Nina Simone used music to challenge, provoke, incite, and inform the masses during the period that we know as the Civil Rights Era. In the songs” Four Women”, “Young Gifted and Black”, and Mississippi God Damn”, Nina Simone musically maps a personal "intersectionality" as it relates to being a black American female artist. Kimberly Crenshaw defines "intersectionality" as an inability for black women to separate race, class and gender. Nina Simone’s music directly addresses this paradigm. While she is celebrated as a prolific artist her political and social activism is understated despite her front- line presence in the movement.
The purpose of this report was for me to research and explore the connection between African American women and music. Since prior to the slave decades, music has been an integral part of African American society, and served as a form of social, economic, and emotional support in African American communities in the past and present. This paper will cover three different types of secular music that emerged during the slave days, through the civil war, reconstruction, and depression periods. They are blues, jazz, and gospel music. Each of these forms of music are still in existence today.
(Kahn, 2008). Stax was renowned for its output of African American music like jazz, gospel, funk, and blues. The most frequently used connotation of the term rhythm ... ... middle of paper ... ...e and in their own words. More than just the music of many generations, it was the music that influenced a generation, uplifted them in struggle, and helped ease their pain. I believe that one of the most remarkable and unique characteristics that makes the African American culture one of a kind is the music it has produced.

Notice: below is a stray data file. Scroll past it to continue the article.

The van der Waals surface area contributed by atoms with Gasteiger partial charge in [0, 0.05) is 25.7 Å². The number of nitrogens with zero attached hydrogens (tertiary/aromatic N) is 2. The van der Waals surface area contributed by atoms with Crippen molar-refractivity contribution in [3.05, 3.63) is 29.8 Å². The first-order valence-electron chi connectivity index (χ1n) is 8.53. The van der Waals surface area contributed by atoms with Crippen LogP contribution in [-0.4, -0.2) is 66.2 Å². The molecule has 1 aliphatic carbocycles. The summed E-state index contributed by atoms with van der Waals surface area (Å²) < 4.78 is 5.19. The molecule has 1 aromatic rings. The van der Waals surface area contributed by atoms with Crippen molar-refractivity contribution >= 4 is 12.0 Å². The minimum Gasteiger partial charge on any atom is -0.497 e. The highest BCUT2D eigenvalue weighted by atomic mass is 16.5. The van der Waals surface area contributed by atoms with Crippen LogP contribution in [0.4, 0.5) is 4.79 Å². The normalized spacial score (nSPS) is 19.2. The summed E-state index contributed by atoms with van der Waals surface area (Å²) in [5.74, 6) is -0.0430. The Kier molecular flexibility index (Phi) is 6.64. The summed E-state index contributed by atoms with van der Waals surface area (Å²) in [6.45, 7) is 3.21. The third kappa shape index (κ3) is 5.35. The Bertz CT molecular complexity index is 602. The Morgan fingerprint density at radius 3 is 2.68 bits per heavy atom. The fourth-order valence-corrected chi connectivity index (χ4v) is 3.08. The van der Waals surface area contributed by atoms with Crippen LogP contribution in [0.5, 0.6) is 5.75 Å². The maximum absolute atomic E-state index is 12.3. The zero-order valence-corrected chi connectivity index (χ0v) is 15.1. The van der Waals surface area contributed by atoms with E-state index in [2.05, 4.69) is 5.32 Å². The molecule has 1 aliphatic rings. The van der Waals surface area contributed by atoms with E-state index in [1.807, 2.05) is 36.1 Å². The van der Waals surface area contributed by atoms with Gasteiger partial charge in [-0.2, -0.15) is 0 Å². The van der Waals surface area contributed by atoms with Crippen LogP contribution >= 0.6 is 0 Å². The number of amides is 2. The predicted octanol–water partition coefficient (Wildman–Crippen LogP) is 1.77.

Bessie Smith Known as the “Empress Of Blues”, Bessie Smith was said to have revolutionized the vocal end of Blues Music. She showed a lot of pride as an independent African-American woman. Her style in performance and lyrics often reflected her lifestyle. Bessie Smith was one of the first female jazz artists, and she paved the way for many musicians who followed. Bessie was born April 15, 1894 in Chattanooga, Tennessee to a part time Baptist preacher, William Smith, and his wife Laura.
R-E-S-P-E-C-T, This is what Elizabeth Douglas and Aretha Franklin both sought out for with regards to African American women in the 1960s. Both of these inspirational women had an extensive role in the Civil Rights Movement. Elizabeth Douglas, more commonly known as Memphis Minnie, used her guitar to change the lives of a bountiful number of people in America. Meanwhile, Aretha Franklin used her recognizable voice to help embolden equal opportunities for African American women and men. Even though Elizabeth and Aretha had unique styles of music, both of these women had common interests when it came to the equality for African American men and woman.